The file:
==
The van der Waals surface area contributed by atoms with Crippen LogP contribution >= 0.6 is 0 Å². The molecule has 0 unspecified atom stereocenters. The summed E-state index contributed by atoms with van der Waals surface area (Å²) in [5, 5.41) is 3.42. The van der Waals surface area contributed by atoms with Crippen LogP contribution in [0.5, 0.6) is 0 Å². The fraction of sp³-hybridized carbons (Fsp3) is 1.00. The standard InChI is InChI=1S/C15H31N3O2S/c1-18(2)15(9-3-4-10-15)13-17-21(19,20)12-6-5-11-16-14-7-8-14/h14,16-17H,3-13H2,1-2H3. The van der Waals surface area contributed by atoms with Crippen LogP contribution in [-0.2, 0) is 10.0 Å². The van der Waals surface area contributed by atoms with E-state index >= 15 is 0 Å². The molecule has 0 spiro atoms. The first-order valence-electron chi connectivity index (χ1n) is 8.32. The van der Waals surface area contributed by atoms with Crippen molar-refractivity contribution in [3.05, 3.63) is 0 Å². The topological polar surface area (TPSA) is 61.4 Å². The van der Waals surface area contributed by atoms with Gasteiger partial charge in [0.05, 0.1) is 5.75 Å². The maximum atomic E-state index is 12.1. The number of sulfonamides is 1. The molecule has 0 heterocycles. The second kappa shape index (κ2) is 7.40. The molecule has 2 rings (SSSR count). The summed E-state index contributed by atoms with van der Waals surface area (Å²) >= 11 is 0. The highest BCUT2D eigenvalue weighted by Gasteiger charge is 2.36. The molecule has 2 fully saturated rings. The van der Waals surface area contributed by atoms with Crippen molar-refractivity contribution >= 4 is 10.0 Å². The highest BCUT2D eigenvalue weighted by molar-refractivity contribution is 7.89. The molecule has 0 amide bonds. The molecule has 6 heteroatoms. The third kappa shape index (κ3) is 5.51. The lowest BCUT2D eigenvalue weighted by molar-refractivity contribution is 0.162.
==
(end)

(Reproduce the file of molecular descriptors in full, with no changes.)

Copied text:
The van der Waals surface area contributed by atoms with Crippen LogP contribution >= 0.6 is 0 Å². The molecule has 0 unspecified atom stereocenters. The summed E-state index contributed by atoms with van der Waals surface area (Å²) in [5, 5.41) is 3.42. The van der Waals surface area contributed by atoms with Crippen LogP contribution in [0.5, 0.6) is 0 Å². The fraction of sp³-hybridized carbons (Fsp3) is 1.00. The standard InChI is InChI=1S/C15H31N3O2S/c1-18(2)15(9-3-4-10-15)13-17-21(19,20)12-6-5-11-16-14-7-8-14/h14,16-17H,3-13H2,1-2H3. The van der Waals surface area contributed by atoms with Crippen LogP contribution in [-0.2, 0) is 10.0 Å². The van der Waals surface area contributed by atoms with E-state index >= 15 is 0 Å². The molecule has 0 spiro atoms. The first-order valence-electron chi connectivity index (χ1n) is 8.32. The van der Waals surface area contributed by atoms with Crippen molar-refractivity contribution in [3.05, 3.63) is 0 Å². The topological polar surface area (TPSA) is 61.4 Å². The van der Waals surface area contributed by atoms with Gasteiger partial charge in [0.05, 0.1) is 5.75 Å². The maximum atomic E-state index is 12.1. The number of sulfonamides is 1. The molecule has 0 heterocycles. The second kappa shape index (κ2) is 7.40. The molecule has 2 rings (SSSR count). The summed E-state index contributed by atoms with van der Waals surface area (Å²) >= 11 is 0. The highest BCUT2D eigenvalue weighted by Gasteiger charge is 2.36. The molecule has 2 fully saturated rings. The van der Waals surface area contributed by atoms with Crippen molar-refractivity contribution >= 4 is 10.0 Å². The highest BCUT2D eigenvalue weighted by molar-refractivity contribution is 7.89. The molecule has 0 amide bonds. The molecule has 6 heteroatoms. The third kappa shape index (κ3) is 5.51. The lowest BCUT2D eigenvalue weighted by molar-refractivity contribution is 0.162.